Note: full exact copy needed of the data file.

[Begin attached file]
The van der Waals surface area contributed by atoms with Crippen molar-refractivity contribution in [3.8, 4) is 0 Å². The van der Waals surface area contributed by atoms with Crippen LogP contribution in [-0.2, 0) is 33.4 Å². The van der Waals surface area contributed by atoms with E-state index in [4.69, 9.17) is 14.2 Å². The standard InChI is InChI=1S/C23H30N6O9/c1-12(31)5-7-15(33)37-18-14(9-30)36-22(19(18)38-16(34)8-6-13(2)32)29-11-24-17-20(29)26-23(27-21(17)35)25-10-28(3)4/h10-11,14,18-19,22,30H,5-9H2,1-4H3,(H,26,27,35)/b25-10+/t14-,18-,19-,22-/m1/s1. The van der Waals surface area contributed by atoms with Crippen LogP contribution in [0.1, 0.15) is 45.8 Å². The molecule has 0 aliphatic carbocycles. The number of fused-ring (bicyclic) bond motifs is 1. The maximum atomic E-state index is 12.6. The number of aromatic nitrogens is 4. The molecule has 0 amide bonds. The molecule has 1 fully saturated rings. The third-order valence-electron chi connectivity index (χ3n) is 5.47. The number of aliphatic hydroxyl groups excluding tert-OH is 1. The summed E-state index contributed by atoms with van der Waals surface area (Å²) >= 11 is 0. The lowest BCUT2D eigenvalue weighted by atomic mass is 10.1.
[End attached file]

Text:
The van der Waals surface area contributed by atoms with Crippen molar-refractivity contribution in [3.8, 4) is 0 Å². The van der Waals surface area contributed by atoms with Crippen LogP contribution in [-0.2, 0) is 33.4 Å². The van der Waals surface area contributed by atoms with E-state index in [4.69, 9.17) is 14.2 Å². The standard InChI is InChI=1S/C23H30N6O9/c1-12(31)5-7-15(33)37-18-14(9-30)36-22(19(18)38-16(34)8-6-13(2)32)29-11-24-17-20(29)26-23(27-21(17)35)25-10-28(3)4/h10-11,14,18-19,22,30H,5-9H2,1-4H3,(H,26,27,35)/b25-10+/t14-,18-,19-,22-/m1/s1. The van der Waals surface area contributed by atoms with Crippen LogP contribution in [0.1, 0.15) is 45.8 Å². The molecule has 0 aliphatic carbocycles. The number of fused-ring (bicyclic) bond motifs is 1. The maximum atomic E-state index is 12.6. The number of aromatic nitrogens is 4. The molecule has 0 amide bonds. The molecule has 1 fully saturated rings. The third-order valence-electron chi connectivity index (χ3n) is 5.47. The number of aliphatic hydroxyl groups excluding tert-OH is 1. The summed E-state index contributed by atoms with van der Waals surface area (Å²) >= 11 is 0. The lowest BCUT2D eigenvalue weighted by atomic mass is 10.1.